Tuesday, 23 October 2018

Lipman’s play is “best thing I’ve ever done”

MAUREEN LIPMAN is probably best known for two things: as the impersonator of Joyce Grenfell in Re: Joyce! and as

MAUREEN LIPMAN is probably best known for two things: as the impersonator of Joyce Grenfell in Re: Joyce! and as the over-fussy but kindly Jewish grandmother Beatrice Bellman in a series of TV adverts for British Telecom.

She has the endearing persona — both on and off screen — of a slightly neurotic but family-oriented older lady with a wicked sense of humour, and while chatting to her on the phone about her latest play, which comes to the Oxford Playhouse at the end of this month, you can hear a scenario in the background that is straight out of one of those TV ads.

Suddenly, everything happens at once. There’s a knock at the door, the other phone starts to ring, and then comes the sound of an animal wincing in pain.

“Oh dear, my dog is trapped between the... oh and the phone is ringing. And there’s someone at the door,” she says, all in one breath.

Then her voice adopts a certain tenderness as she adds: “And here comes my granddaughter — and that’s possibly the best sentence I’ve ever uttered in my life.”

Apart from the joy of welcoming her 16-month-old granddaughter Ava to her London home, Lipman is feeling very pleased with herself on another front at the moment.

Her leading role in a new play, Daytona, has already attracted rave reviews from its opening in London, with one critic describing her performance as “utterly mesmerising”.

And she revealed that it was while in Oxford last April, directing and playing in Barefoot In The Park, that she “discovered” the play, written by co-star Oliver Cotton. She said: “Oliver played my lover, the guy upstairs who I end up with. (I should be so lucky.)

“He showed me this play he had written and I said, ‘It’s bloody marvellous’.

“I persuaded him to go back to it and made a few suggestions. He had written another which was terribly funny, but this is much more serious, a black comedy.”

Not only did she encourage Cotton to finish writing the play, she also helped organise its debut while making a programme for BBC1 about memory, If Memory Serves Me Right, earlier this year.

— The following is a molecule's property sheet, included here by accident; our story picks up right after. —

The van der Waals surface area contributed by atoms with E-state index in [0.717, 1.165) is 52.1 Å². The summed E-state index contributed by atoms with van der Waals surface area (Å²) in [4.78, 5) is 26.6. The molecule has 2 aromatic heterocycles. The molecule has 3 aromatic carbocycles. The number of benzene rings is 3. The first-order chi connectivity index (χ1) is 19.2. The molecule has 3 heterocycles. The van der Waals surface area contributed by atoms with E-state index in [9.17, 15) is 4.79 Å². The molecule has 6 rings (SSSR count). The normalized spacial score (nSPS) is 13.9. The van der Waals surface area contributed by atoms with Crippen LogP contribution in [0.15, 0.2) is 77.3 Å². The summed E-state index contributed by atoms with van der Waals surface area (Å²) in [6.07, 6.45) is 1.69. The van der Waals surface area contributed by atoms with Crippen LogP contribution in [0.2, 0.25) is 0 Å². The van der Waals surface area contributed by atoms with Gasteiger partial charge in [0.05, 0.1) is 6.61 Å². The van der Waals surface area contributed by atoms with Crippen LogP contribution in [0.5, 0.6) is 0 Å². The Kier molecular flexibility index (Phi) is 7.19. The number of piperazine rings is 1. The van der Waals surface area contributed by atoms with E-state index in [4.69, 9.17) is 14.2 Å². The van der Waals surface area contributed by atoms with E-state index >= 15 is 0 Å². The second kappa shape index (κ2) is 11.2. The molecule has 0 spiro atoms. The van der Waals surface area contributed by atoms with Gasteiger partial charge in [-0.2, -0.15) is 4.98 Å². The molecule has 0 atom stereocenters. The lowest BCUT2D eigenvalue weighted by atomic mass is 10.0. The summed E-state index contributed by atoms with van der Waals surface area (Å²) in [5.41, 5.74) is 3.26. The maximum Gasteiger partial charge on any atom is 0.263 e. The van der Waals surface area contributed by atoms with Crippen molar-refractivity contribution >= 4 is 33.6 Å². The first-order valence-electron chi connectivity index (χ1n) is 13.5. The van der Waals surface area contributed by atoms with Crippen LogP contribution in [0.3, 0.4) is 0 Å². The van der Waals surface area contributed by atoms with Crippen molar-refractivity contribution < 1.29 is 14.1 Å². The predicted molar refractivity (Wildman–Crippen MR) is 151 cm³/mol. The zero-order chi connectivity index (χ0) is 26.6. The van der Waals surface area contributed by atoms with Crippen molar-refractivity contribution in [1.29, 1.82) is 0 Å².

She said: “One of the things they set up was for me to attend a fund-raiser for a new theatre, the Park Theatre in Finsbury Park, which is like a brand spanking new version of the Donmar Warehouse.

“I went along and interviewed various people, including Tom Stoppard, about whether they could remember anything before they were three. Anyway, while I was there I met the young chap who was the running the place and said, ‘I’ve got this wonderful new play’ and he read it and agreed with me.

“He wanted me to play the lead role and I said I didn’t think I was right for it.

“I don’t think of myself as the woman who’s caught between two men, I think of myself as the woman who’s watching from the sidelines and making jokes about it. But he insisted and here we are. I think it’s the best thing I’ve ever done.”

Set in 1986, the play is a three-hander about an elderly married couple from New York, Elli (Lipman) and Joe Zimmerman, played by Harry Shearer, who are preparing for a ballroom dancing competition.

While Elli is out collecting her costume from her sister’s house Joe’s long-lost brother Billy (John Bowe) arrives on the scene. He had been missing for 30 years, and was presumed dead. He’s now on the run.

As the three characters are Jewish it is almost inevitable, I suggest, that the secret in the play is something to do with the war and the Holocaust, and she agrees, saying that the themes are very contemporary — not only as the German courts are currently make a last-ditch attempt to bring Nazi suspects to justice before they die, but there are also echoes, she says, of the Jimmy Savile affair.

Lipman explained: “This play is a very hard one to talk about without giving it all away, but it’s a bit of a film noir and it slowly unravels. You find out what they have escaped from, and what he has come back to do.

“It involves survival from the war, and it’s really about love and revenge. It’s funny, and emotional.”

Lipman, 67, has had a long and varied career and has shown herself to be versatile, winning acclaim for her work in both comedy and tragedy.

Appointed a CBE for her contribution to showbusiness in 1999, she has received a Laurence Olivier Theatre award for best comedy in See How They Run as well as being nominated for Best Supporting Actress in the haunting Holocaust film The Pianist, in which she played the protagonist’s mother.

However she says her most fun and exciting role was as Aunt Ella in Oklahoma! with Hugh Jackman back in 1999.

She said: “There’s nothing like a musical, especially the adrenaline of doing a musical on stage at the National. The first time you come out of the rehearsal room and the orchestra come on it’s like... it’s like a birth.”

And despite being a grandmother, she hasn’t hung up her dancing shoes yet.

“We do some ballroom dancing in Daytona — a quick step. And while I’m the one who says ballroom dancing will be fun, well I have done musicals but when it comes to it I haven’t done a musical before at the age of 67. And as for ballroom dancing, I learnt it in Hull as a teenager when I was the boy because I was so tall. It’s a different story when you are trying not to lead.”

Nonetheless she is looking forward to her twirl on the stage at the Playhouse, adding: “It’s very Strictly.”

lDaytona is at the Oxford Playhouse from Monday to Saturday, September 23 to 28. Box office 01865 305305 or visit www.oxfordplayhouse.com

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